Why we love Quebec City: is it the cobblestone streets and old ornate buildings that make us feel like we are in Europe? Is it the sense of pride the people have of their vibrant history? Is it the beer and wine that you can buy in the corner stores? Or the cheese curds that sit in a basket on the counters? Well, it’s all of that! But what really sealed the deal for our love of Quebec City is something else. Something that may not be above but it’s at least equal to all those good things. Some may say this is silly – we were delivered a sign. Well, three signs. And the signs were music to our ears – literally!
On our first day wandering around this old city, an elderly man on his four wheel scooter passed by us with tunes cranked! It rivalled the volume of a Harley Davidson. Normally, excessive noise would get a head shake and eye roll, but when it’s Led Zeppelin, there’s an exception to be made! We continued on our walk as “Ramble On” echoed down the street.
Day number two of exploring the city we come across graffiti. Every city has it’s share of spray painted public spaces that spark the debate of vandalism versus art. This piece we came across had nothing artistic about it. There was nothing really thought provoking. It was simply a name sprayed in silver on a utility box attached to a lamp post. “John Bonham” is all it said. If you’re going to deface public property it might as well be with the name of one of the greatest drummers of all time.
Day three. Walked into a hairdresser to get a much needed trim (gotta look pretty while on tour!) which usually means listening top 40 tunes. Not to stereotype the hair biz, but from the outside looking in there’s the usual decor and the usual scissor wielding folk – blondes with hair died black, the blue highlighted hair, Adidas or Converse or black boots, all sporting sleeve tattoos – it’s as expected as a folk duo with bearded guy playing an acoustic guitar. But right away, comes sign number 3 – “Your Time is Gonna Come” on the house speakers. Led Zeppelin is cranked in here. At that moment, it was like a slap in the face about stereotyping.
It’s music that connected these moments together. If it wasn’t for the music, these would be three individual incidents that would have disappeared into the ether and never thought of again. It’s music that can connect us, break down barriers and misconceptions. Seeing a frail old man wheel by us, seeing graffiti on the street, and just walking into a hairdresser’s, all to the tune of Led Zeppelin. The old man could easily be dismissed as someone of the age that wouldn’t care about music, especially not classic rock. Yet here he was, cruising by us, “rambling on” his way, with his own soundtrack. The graffiti, probably from a young punk that doesn’t know anything about anything, with too much energy and no direction or motivation. Probably vandalizing because he needs an outlet. Then again, maybe he (or she) is not young and probably knows more than we give him credit for – inspired and motivated enough by Bonham to go out and paint his name for everyone to read. The hairdressers, listening to Zeppelin, well more than listening, they were swaying and moving with Zeppelin. It wasn’t just background noise or a playlist made because it’s cool/trendy to listen to. It was on because they like it. During the hair cut, through the language barrier, beneath the anything skin deep, were friendly humans. Friendly folk that dressed the way they want and listen to what they want.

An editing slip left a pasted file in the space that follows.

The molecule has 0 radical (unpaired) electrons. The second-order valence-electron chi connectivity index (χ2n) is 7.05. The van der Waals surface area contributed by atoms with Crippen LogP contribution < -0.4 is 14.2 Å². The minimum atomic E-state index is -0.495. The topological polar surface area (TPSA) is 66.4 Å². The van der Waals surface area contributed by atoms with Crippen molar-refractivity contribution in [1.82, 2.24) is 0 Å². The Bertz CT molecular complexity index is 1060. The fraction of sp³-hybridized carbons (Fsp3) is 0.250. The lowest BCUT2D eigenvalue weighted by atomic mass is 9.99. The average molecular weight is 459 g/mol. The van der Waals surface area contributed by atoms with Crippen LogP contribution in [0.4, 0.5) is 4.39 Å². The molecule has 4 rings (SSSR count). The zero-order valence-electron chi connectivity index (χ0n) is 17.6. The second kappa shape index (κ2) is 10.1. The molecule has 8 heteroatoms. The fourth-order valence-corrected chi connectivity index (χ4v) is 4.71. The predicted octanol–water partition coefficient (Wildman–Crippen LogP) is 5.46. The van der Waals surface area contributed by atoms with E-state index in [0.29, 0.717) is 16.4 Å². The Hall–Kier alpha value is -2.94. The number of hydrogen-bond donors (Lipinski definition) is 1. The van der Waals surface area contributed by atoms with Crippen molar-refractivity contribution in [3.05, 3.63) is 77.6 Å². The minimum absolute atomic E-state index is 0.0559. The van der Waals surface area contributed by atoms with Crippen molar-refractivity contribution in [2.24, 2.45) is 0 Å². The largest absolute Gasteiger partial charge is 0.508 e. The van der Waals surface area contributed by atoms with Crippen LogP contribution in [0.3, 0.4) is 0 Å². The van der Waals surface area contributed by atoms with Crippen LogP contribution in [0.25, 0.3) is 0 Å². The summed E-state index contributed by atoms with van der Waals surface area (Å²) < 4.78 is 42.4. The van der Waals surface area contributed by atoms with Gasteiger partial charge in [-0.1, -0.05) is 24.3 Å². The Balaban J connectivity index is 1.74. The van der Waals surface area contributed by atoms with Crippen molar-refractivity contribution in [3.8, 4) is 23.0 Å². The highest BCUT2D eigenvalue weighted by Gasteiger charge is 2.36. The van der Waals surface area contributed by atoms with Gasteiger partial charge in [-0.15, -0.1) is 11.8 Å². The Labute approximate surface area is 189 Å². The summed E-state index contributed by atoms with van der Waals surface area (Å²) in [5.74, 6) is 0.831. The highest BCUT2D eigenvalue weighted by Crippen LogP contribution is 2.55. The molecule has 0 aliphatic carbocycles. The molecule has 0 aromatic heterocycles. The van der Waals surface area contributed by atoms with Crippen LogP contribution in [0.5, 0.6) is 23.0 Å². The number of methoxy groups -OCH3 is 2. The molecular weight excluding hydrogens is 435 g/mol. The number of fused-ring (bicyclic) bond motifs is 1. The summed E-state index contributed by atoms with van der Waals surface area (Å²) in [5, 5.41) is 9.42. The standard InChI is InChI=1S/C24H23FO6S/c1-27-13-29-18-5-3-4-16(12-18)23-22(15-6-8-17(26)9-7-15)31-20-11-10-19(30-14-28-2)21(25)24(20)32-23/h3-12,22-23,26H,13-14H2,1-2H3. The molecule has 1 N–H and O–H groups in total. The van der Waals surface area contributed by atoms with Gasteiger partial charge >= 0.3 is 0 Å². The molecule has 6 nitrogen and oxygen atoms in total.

Farmer The Band gets to see Canada through sometimes rose coloured glasses. We see places and meet people under usually great circumstances – we are here as entertainers and “here” usually has drinks and food! But in Quebec City, we are here as short term residents – renting an apartment for a week, walking to the grocery stores, carrying our clothes to the laundromat, navigating the streets and the foreign language – we are not “here” as entertainers. We are outsiders. We are outsiders that have been warned about the snootiness of the French Canadians and their unwelcoming attitude. But the thing is, we’ve never felt like we were anything but welcome. We don’t know french. That could’ve been a problem but it wasn’t. Not even close. After clumsily saying “bonjour”, when we had the deer-in-the-headlights stare of ‘what next?’, anyone we came across, accommodated us with english. If they didn’t know english, they tried their best to help us with things like directions, or where to park and not get towed. There is nothing snooty or unwelcoming here, and that is said without the rose coloured glasses.
Quebec City has showed us, that this is not a place to judge or be judged. It’s buildings, though old and some quite tired looking, have life in them. They house live music, coffee shops, artist galleries, architects, doctors, lawyers, and of course the people. They house the young people that sit in benches reading, and the old that roller blade and jog the paved path along the river. These old buildings also house and welcome visitors, like us. This city is, everyday, proving that it’s not what’s on the outside that counts. It’s like a Led Zeppelin tune that you listen to and you move with. That is why we love Quebec City.